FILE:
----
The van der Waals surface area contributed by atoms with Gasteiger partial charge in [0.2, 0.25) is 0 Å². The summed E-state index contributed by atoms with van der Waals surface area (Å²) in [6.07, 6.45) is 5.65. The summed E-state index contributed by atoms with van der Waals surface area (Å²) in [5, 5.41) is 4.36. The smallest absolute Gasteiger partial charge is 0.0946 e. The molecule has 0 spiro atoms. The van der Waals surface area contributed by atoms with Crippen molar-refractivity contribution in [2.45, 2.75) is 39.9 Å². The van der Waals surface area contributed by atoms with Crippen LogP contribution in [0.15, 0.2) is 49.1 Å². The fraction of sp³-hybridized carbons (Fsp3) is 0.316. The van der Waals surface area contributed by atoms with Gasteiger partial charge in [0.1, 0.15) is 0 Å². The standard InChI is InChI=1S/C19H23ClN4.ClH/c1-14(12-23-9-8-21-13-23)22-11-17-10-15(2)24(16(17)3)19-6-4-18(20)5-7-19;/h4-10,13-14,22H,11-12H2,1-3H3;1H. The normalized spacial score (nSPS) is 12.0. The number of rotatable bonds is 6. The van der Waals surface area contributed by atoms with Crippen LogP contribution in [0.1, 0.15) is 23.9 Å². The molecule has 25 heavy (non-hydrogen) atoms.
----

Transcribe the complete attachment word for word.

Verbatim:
The van der Waals surface area contributed by atoms with Gasteiger partial charge in [0.2, 0.25) is 0 Å². The summed E-state index contributed by atoms with van der Waals surface area (Å²) in [6.07, 6.45) is 5.65. The summed E-state index contributed by atoms with van der Waals surface area (Å²) in [5, 5.41) is 4.36. The smallest absolute Gasteiger partial charge is 0.0946 e. The molecule has 0 spiro atoms. The van der Waals surface area contributed by atoms with Crippen molar-refractivity contribution in [2.45, 2.75) is 39.9 Å². The van der Waals surface area contributed by atoms with Crippen LogP contribution in [0.15, 0.2) is 49.1 Å². The fraction of sp³-hybridized carbons (Fsp3) is 0.316. The van der Waals surface area contributed by atoms with Gasteiger partial charge in [0.1, 0.15) is 0 Å². The standard InChI is InChI=1S/C19H23ClN4.ClH/c1-14(12-23-9-8-21-13-23)22-11-17-10-15(2)24(16(17)3)19-6-4-18(20)5-7-19;/h4-10,13-14,22H,11-12H2,1-3H3;1H. The normalized spacial score (nSPS) is 12.0. The number of rotatable bonds is 6. The van der Waals surface area contributed by atoms with Crippen LogP contribution in [0.1, 0.15) is 23.9 Å². The molecule has 25 heavy (non-hydrogen) atoms.